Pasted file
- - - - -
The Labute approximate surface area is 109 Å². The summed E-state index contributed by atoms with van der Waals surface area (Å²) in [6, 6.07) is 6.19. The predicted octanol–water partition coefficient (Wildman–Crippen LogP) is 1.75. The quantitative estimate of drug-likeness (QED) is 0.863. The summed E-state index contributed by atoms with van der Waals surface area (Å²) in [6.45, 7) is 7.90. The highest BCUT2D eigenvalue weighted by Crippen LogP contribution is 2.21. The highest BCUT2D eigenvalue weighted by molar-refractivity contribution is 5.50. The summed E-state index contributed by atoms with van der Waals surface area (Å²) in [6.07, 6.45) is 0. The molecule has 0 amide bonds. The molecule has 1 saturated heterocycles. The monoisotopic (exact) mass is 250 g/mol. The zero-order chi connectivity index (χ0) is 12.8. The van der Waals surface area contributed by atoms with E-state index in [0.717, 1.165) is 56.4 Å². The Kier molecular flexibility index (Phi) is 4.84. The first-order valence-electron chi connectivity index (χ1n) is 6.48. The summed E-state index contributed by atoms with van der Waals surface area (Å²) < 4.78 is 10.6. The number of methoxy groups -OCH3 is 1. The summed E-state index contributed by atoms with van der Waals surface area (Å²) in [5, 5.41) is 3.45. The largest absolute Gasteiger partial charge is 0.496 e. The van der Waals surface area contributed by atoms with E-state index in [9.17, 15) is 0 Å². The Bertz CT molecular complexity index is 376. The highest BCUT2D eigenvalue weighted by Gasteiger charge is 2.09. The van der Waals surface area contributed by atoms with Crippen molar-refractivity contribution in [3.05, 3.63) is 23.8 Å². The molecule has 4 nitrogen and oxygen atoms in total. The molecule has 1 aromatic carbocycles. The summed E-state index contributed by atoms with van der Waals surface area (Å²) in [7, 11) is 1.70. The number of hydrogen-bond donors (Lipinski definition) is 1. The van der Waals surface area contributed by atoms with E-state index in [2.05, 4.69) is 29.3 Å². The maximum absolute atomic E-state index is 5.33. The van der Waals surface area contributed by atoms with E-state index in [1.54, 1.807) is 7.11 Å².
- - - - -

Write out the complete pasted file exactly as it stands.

The Labute approximate surface area is 109 Å². The summed E-state index contributed by atoms with van der Waals surface area (Å²) in [6, 6.07) is 6.19. The predicted octanol–water partition coefficient (Wildman–Crippen LogP) is 1.75. The quantitative estimate of drug-likeness (QED) is 0.863. The summed E-state index contributed by atoms with van der Waals surface area (Å²) in [6.45, 7) is 7.90. The highest BCUT2D eigenvalue weighted by Crippen LogP contribution is 2.21. The highest BCUT2D eigenvalue weighted by molar-refractivity contribution is 5.50. The summed E-state index contributed by atoms with van der Waals surface area (Å²) in [6.07, 6.45) is 0. The molecule has 0 amide bonds. The molecule has 1 saturated heterocycles. The monoisotopic (exact) mass is 250 g/mol. The zero-order chi connectivity index (χ0) is 12.8. The van der Waals surface area contributed by atoms with E-state index in [0.717, 1.165) is 56.4 Å². The Kier molecular flexibility index (Phi) is 4.84. The first-order valence-electron chi connectivity index (χ1n) is 6.48. The summed E-state index contributed by atoms with van der Waals surface area (Å²) < 4.78 is 10.6. The number of methoxy groups -OCH3 is 1. The summed E-state index contributed by atoms with van der Waals surface area (Å²) in [5, 5.41) is 3.45. The largest absolute Gasteiger partial charge is 0.496 e. The van der Waals surface area contributed by atoms with E-state index in [9.17, 15) is 0 Å². The Bertz CT molecular complexity index is 376. The highest BCUT2D eigenvalue weighted by Gasteiger charge is 2.09. The van der Waals surface area contributed by atoms with Crippen molar-refractivity contribution in [3.05, 3.63) is 23.8 Å². The molecule has 4 nitrogen and oxygen atoms in total. The molecule has 1 aromatic carbocycles. The summed E-state index contributed by atoms with van der Waals surface area (Å²) in [7, 11) is 1.70. The number of hydrogen-bond donors (Lipinski definition) is 1. The van der Waals surface area contributed by atoms with E-state index in [2.05, 4.69) is 29.3 Å². The maximum absolute atomic E-state index is 5.33. The van der Waals surface area contributed by atoms with E-state index in [1.54, 1.807) is 7.11 Å².